En+ Ready to Implement Sanctions Relief Plan as Deadline Looms
(Bloomberg) -- En+ Group Plc has asked for a temporary reprieve from U.S. sanctions by Aug. 5 as the final phase of its plan for billionaire Oleg Deripaska to relinquish control is “ready for implementation,” according to a filing from a lobbyist for the company.
The filing by Mercury LLC gives new detail on En+’s plans to persuade the U.S. Treasury to lift sanctions against the company and United Co. Rusal, which it controls. Without that relief, the lobbyist said En+ would have to consider a sale to China or nationalization, while the global aluminum market could see a repeat of the turmoil that followed the imposition of the sanctions in April. The Treasury’s Office of Foreign Assets Control, or OFAC, has given investors until Aug. 5 to sell their shares in En+ and Rusal.
Deripaska in April agreed to cut his stake in En+ to less than 50 percent and to appoint a majority of independent directors to the company’s board as part of a plan to persuade the U.S. to lift the sanctions. But three months after announcing the plan, the company has not publicly identified any potential independent directors, nor any buyer for Deripaska’s shares.
According to the filing to the U.S. Justice Department, which is dated July 12, the final phase of the so-called Barker plan, named for En+ Chairman Greg Barker, is ready to be implemented, but that would require the sanctions against the company to be lifted.
“Lord Barker and En+ are requesting that OFAC de-list En+, perhaps through the creation of a provisional, time-limited authorization to allow for implementation of the final elements of the Barker Plan, on or before August 5,” according to the filing, which is titled “implementation update.”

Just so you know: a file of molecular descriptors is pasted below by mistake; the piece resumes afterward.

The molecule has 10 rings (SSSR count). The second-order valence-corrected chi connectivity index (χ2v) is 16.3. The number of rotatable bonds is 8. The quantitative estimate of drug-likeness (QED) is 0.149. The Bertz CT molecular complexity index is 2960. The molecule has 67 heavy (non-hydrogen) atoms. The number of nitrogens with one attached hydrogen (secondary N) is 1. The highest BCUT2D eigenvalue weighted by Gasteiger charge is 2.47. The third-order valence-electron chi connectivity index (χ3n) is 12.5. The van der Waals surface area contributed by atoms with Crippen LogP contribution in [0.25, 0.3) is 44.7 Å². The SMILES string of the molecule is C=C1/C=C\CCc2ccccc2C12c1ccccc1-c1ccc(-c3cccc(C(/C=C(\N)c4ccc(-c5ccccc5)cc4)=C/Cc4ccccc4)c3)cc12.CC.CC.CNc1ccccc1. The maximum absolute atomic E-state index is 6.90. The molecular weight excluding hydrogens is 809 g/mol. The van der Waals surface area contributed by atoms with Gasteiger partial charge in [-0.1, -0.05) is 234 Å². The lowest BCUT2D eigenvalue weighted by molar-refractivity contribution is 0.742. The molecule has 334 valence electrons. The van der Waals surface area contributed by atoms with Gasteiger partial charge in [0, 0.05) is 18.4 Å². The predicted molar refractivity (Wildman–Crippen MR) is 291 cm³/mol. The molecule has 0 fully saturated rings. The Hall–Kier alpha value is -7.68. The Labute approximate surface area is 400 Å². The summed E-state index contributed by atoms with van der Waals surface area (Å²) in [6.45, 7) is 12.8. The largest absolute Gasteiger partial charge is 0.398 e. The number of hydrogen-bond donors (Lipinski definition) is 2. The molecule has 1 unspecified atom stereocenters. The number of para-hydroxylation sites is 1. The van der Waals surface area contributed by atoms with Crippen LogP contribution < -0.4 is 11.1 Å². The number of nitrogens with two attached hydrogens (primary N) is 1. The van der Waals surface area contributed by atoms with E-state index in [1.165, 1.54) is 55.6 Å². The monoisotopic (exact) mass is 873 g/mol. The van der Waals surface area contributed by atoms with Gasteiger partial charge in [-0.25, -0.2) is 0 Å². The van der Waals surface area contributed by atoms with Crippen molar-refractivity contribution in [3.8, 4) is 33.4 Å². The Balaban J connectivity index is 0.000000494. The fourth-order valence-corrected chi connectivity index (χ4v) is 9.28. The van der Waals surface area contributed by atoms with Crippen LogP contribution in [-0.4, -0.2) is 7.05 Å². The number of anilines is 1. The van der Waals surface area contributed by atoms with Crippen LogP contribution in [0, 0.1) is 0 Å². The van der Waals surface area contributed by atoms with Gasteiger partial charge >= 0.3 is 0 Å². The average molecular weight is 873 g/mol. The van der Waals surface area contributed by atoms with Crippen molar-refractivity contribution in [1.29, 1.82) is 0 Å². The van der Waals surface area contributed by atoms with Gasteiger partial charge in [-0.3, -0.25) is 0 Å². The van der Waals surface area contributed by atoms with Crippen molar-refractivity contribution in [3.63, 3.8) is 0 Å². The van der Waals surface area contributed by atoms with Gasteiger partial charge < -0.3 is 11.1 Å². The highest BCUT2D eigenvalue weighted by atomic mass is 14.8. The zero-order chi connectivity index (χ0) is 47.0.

The filing suggests En+ has identified potential new directors, referring to a “slate of independent board members submitted on July 5.”
It also suggests that Deripaska is planning to transfer shares to a trust in order to reduce his more than 66 percent stake to less than 50 percent. The final phase of the plan would include “engaging on the appointment of at least two proposed trustees to help ameliorate concerns regarding the dispensation of certain En+ shares,” according to the filing.
Bloomberg reported earlier this month that Deripaska was considering the option of a blind trust as he was dissatisfied with the market value of En+ after the shares plunged.
A spokeswoman for En+ had no immediate comment.
Finally, as part of the plan, a loan from VTB Group would be “discharged,” according to the filing. The loan secured by En+ shares could be partially repaid from the proceeds of a sale of shares by Deripaska, according to a person familiar with the situation, who asked not be be named because the matter is private.
VTB also has a 9.6 percent equity stake in En+. The company’s sanctions relief plan involves those shares being voted by an independent person, according to the filing.
VTB’s press office declined to comment.
En+ also warned that any delay to lifting sanctions against the company and Rusal would be felt through the global aluminum industry. It said the company would be at a “crippling disadvantage” if it remained on the sanctions list through August, as various transactions and regulatory approvals would need to happen “within the August-September time frame.”
If the U.S. does not lift sanctions against it, En+ may look for “other avenues to resolve the current impasse,” including being acquired by “Chinese interests” or nationalized by Russia, according to the filing.
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